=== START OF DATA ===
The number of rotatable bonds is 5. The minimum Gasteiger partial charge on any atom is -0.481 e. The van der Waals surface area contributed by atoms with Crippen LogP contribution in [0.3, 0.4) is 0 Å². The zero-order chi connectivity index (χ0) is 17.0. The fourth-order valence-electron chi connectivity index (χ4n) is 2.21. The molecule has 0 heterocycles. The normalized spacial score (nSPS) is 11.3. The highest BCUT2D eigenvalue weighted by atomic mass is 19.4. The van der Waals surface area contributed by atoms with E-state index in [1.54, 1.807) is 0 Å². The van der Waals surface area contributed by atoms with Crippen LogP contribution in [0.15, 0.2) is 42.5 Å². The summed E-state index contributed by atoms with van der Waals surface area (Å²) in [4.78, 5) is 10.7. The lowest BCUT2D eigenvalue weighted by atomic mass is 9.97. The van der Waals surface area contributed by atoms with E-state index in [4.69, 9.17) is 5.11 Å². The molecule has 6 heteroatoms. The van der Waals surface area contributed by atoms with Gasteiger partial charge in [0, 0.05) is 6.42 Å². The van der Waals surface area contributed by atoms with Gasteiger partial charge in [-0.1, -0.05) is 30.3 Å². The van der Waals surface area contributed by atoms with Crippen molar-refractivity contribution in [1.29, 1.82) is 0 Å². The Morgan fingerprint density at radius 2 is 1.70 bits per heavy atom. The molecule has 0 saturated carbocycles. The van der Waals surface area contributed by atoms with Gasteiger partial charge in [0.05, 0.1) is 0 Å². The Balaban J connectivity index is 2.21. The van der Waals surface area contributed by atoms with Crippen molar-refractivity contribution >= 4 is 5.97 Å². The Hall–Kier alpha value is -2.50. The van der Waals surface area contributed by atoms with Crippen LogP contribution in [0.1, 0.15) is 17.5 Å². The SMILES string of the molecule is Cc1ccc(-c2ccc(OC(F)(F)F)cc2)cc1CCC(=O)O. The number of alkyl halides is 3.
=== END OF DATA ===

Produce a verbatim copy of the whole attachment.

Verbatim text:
The number of rotatable bonds is 5. The minimum Gasteiger partial charge on any atom is -0.481 e. The van der Waals surface area contributed by atoms with Crippen LogP contribution in [0.3, 0.4) is 0 Å². The zero-order chi connectivity index (χ0) is 17.0. The fourth-order valence-electron chi connectivity index (χ4n) is 2.21. The molecule has 0 heterocycles. The normalized spacial score (nSPS) is 11.3. The highest BCUT2D eigenvalue weighted by atomic mass is 19.4. The van der Waals surface area contributed by atoms with E-state index in [1.54, 1.807) is 0 Å². The van der Waals surface area contributed by atoms with Crippen LogP contribution in [0.15, 0.2) is 42.5 Å². The summed E-state index contributed by atoms with van der Waals surface area (Å²) in [4.78, 5) is 10.7. The lowest BCUT2D eigenvalue weighted by atomic mass is 9.97. The van der Waals surface area contributed by atoms with E-state index in [4.69, 9.17) is 5.11 Å². The molecule has 6 heteroatoms. The van der Waals surface area contributed by atoms with Gasteiger partial charge in [0, 0.05) is 6.42 Å². The van der Waals surface area contributed by atoms with Gasteiger partial charge in [-0.1, -0.05) is 30.3 Å². The van der Waals surface area contributed by atoms with Crippen molar-refractivity contribution in [1.29, 1.82) is 0 Å². The Morgan fingerprint density at radius 2 is 1.70 bits per heavy atom. The molecule has 0 saturated carbocycles. The van der Waals surface area contributed by atoms with Gasteiger partial charge in [0.05, 0.1) is 0 Å². The Balaban J connectivity index is 2.21. The van der Waals surface area contributed by atoms with Crippen molar-refractivity contribution >= 4 is 5.97 Å². The Hall–Kier alpha value is -2.50. The van der Waals surface area contributed by atoms with Crippen LogP contribution in [0.1, 0.15) is 17.5 Å². The SMILES string of the molecule is Cc1ccc(-c2ccc(OC(F)(F)F)cc2)cc1CCC(=O)O. The number of alkyl halides is 3.